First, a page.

Mattson Financial Services - December 2018

HOW TO SPOT FRAUD THIS HOLIDAY SEASON STOP DONATING TO SCAMMERS

FEELING PRESSURED? WALK AWAY. A lot of charities set goals they want to reach before the new year, but even groups that are hoping to raise a certain amount of money know better than to pressure donors into giving. Donations should always come from the heart, and it’s a bad sign if someone insists there’s a deadline for giving. As the Better Business Bureau says, “Responsible organizations will welcome your gift tomorrow as much as they do today.” ONLY GIVE TO REPUTABLE CHARITIES. Do some research before donating to charities. Look up any prospective charity on Charity Navigator at CharityNavigator.org. This service flags“high concern”organizations suspected of fraud and ranks how reliable established charities are. Even legitimate organizations can be misleading about how they spend their donations. A good rule of thumb is to avoid organizations that spend more than 25 percent of donations on salaries or administrative costs.

During the season of giving, charities receive a much-needed rush of donations as people open their hearts to others. Unfortunately, criminals are all too willing to abuse this goodwill. According to a report from the Justice Department, Americans over the age of 60 lose over $3 billion a year to scams and fraudsters. As charity scams reach their peak, here’s what you need to do to ensure your donations aren’t lining the pockets of criminals. NEVER GIVE BY PHONE OR EMAIL. Charities regularly reach out to past and potential donors through traditional mail, email, phone calls, or text messages. This means fraudsters will mimic their approach with less noble intentions. Because it’s impossible to determine who is on the other end of a call or email, you should never hand over your credit card information to strangers. If you really are speaking to a representative from a legitimate charity, they will direct you to a secure avenue where you can give without worry.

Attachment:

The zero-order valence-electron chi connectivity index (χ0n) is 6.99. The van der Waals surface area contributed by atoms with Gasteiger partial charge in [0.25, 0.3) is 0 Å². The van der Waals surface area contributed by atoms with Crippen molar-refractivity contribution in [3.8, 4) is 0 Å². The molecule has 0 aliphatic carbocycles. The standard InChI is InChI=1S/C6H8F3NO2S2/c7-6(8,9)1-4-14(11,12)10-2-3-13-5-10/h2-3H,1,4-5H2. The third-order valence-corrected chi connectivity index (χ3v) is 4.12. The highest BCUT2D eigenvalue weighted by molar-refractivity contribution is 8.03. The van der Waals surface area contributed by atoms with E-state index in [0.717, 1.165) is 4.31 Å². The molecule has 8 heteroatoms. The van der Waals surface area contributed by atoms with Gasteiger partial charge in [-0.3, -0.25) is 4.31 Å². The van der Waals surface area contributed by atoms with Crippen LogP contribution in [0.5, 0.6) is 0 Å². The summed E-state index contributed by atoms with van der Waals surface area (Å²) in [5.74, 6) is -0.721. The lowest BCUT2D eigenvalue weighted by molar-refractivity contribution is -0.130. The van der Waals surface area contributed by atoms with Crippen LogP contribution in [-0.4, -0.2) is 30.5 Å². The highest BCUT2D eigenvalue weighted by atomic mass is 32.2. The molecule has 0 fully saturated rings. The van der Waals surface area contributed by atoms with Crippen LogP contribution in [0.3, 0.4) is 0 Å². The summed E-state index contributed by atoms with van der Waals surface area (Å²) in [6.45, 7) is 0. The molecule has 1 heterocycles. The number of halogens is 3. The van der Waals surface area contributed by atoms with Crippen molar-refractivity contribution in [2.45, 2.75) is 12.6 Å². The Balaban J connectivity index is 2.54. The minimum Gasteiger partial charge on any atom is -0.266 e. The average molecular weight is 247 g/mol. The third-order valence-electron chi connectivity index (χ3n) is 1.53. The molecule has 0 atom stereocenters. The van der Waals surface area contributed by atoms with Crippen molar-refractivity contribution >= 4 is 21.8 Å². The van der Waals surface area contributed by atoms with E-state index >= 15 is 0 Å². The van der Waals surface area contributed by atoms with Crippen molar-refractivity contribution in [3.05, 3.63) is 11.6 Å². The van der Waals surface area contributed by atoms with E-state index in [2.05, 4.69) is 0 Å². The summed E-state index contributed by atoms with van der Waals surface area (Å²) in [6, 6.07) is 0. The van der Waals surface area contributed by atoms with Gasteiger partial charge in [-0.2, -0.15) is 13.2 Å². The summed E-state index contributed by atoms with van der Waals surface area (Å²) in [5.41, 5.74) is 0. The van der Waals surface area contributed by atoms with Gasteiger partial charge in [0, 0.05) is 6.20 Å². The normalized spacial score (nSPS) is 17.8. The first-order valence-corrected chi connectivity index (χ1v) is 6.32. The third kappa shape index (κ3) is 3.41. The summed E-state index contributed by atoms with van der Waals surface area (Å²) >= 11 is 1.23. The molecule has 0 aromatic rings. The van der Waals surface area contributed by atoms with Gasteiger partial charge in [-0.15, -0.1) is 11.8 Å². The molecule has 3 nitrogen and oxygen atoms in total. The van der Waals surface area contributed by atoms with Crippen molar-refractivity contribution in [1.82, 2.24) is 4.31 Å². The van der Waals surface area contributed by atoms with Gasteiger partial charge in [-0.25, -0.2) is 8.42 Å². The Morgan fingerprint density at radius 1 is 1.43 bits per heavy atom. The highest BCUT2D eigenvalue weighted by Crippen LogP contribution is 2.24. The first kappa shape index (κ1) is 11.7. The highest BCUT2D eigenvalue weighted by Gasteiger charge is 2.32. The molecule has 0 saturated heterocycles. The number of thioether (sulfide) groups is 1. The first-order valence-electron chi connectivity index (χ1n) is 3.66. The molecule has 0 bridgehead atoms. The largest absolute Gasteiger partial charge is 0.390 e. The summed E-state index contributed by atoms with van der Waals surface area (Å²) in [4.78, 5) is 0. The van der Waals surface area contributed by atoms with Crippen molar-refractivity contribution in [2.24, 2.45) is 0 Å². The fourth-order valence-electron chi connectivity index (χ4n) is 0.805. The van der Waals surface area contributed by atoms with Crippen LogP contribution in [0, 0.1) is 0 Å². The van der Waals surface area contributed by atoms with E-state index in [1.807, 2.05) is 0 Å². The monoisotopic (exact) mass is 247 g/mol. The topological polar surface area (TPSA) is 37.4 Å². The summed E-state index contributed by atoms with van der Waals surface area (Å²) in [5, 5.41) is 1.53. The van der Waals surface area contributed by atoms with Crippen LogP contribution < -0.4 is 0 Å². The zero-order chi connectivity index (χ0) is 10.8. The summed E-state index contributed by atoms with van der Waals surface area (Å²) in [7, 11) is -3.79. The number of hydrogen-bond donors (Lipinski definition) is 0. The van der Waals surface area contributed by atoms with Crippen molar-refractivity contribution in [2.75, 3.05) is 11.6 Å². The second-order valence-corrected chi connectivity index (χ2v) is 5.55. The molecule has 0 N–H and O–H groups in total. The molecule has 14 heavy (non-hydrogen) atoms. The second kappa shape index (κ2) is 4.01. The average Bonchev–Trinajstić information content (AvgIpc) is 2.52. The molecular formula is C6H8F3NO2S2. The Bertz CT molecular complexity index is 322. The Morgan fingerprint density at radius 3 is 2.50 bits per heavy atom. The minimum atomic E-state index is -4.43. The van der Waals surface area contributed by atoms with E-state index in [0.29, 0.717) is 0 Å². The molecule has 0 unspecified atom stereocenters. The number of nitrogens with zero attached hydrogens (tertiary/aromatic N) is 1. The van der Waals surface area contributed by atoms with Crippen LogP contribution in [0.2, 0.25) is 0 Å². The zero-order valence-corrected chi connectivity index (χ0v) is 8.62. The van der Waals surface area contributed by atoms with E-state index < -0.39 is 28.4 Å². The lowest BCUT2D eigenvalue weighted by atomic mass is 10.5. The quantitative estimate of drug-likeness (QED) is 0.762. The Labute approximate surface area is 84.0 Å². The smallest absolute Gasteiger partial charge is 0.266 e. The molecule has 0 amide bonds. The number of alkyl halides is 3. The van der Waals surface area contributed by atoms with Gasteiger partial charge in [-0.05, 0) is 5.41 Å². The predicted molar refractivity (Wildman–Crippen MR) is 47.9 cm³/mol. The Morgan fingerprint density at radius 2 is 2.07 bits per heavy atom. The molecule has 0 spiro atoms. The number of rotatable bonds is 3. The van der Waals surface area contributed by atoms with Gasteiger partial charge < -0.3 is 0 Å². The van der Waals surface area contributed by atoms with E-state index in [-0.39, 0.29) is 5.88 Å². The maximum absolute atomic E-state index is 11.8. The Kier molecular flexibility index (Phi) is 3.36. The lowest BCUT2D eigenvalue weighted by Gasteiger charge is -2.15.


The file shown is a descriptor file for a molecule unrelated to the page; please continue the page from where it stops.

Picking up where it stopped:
CHIP AND DAN HEATH’S ‘MADE TO STICK’

Uncovers What Makes Ideas Matter

Have you ever wondered why certain stories that have no basis in fact get passed around like wildfire? Whether they’re rumors, urban legends, or conspiracy theories, these tales can often gain more traction than important ideas and facts. In their book “Made to Stick: Why Some Ideas Survive and Others Die,” Chip and Dan Heath explore the qualities that give ideas relevance and pass-around value. “An accurate but useless idea is still useless,” they write. This point is key to understanding why people get excited about certain ideas and ignore others. The Heaths argue that the presentation of ideas can have just as much of an impact on their “stickiness” as the content of the ideas. After analyzing hundreds of examples, they note, “We began to see the same themes, the same attributes, reflected in a wide range of successful ideas.” “Made to Stick” explains those attributes using myriad examples to illustrate how stickiness works in the real world. Early in the book, the Heaths share six key principles, demonstrating how good ideas are made valuable and

exciting by their simplicity, unexpectedness, concreteness, and credibility; are capable of rousing emotions; and are often presented in the form of stories. While these principles are relatively straightforward, they are often subverted in an effort to use business jargon and other neutered forms of language. as an example of a compellingly relayed idea. “Had John F. Kennedy been a CEO, he would have said, ‘Our mission is to become the international leader in the space industry through maximum team-centered innovation and strategically targeted aerospace initiatives,’” they explain. Nobody would have been excited about that. If you’ve ever thought that you had a great idea but couldn’t get your employees to buy into it, a lack of stickiness may be the cause. Understanding how to present your ideas in an inspiring way could unlock the key to increased productivity and growth like you’ve never achieved before. The Heaths deploy John F. Kennedy’s famous speech about putting a man on the moon

The next time you present an idea to your team, a group of conference attendees, or any other audience, ask yourself if that idea will stick. If it won’t, you’re just wasting your time. If you need a little guidance on how to make your ideas punch a little harder, “Made to Stick” should be on your holiday book list.

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